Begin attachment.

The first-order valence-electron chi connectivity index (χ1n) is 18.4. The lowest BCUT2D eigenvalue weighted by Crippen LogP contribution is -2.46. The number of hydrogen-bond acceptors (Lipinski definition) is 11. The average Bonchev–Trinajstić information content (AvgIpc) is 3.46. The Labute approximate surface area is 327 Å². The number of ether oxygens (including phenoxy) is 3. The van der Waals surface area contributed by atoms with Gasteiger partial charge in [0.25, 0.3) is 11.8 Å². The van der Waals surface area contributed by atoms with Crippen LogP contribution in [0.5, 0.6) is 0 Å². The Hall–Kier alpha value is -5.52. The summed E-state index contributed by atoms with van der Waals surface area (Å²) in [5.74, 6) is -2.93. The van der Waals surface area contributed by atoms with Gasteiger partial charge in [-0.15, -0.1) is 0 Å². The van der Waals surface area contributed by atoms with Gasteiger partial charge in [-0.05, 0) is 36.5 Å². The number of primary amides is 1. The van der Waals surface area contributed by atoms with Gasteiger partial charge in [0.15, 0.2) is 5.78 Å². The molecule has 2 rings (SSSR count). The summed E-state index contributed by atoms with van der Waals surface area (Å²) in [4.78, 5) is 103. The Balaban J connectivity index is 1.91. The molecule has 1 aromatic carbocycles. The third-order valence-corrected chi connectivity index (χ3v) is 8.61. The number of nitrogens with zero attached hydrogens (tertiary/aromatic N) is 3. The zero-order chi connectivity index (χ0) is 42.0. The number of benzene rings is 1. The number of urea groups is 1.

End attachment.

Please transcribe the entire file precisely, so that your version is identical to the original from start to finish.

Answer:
The first-order valence-electron chi connectivity index (χ1n) is 18.4. The lowest BCUT2D eigenvalue weighted by Crippen LogP contribution is -2.46. The number of hydrogen-bond acceptors (Lipinski definition) is 11. The average Bonchev–Trinajstić information content (AvgIpc) is 3.46. The Labute approximate surface area is 327 Å². The number of ether oxygens (including phenoxy) is 3. The van der Waals surface area contributed by atoms with Gasteiger partial charge in [0.25, 0.3) is 11.8 Å². The van der Waals surface area contributed by atoms with Crippen LogP contribution in [0.5, 0.6) is 0 Å². The Hall–Kier alpha value is -5.52. The summed E-state index contributed by atoms with van der Waals surface area (Å²) in [5.74, 6) is -2.93. The van der Waals surface area contributed by atoms with Gasteiger partial charge in [-0.15, -0.1) is 0 Å². The van der Waals surface area contributed by atoms with Gasteiger partial charge in [-0.05, 0) is 36.5 Å². The number of primary amides is 1. The van der Waals surface area contributed by atoms with Gasteiger partial charge in [0.15, 0.2) is 5.78 Å². The molecule has 2 rings (SSSR count). The summed E-state index contributed by atoms with van der Waals surface area (Å²) in [4.78, 5) is 103. The Balaban J connectivity index is 1.91. The molecule has 1 aromatic carbocycles. The third-order valence-corrected chi connectivity index (χ3v) is 8.61. The number of nitrogens with zero attached hydrogens (tertiary/aromatic N) is 3. The zero-order chi connectivity index (χ0) is 42.0. The number of benzene rings is 1. The number of urea groups is 1.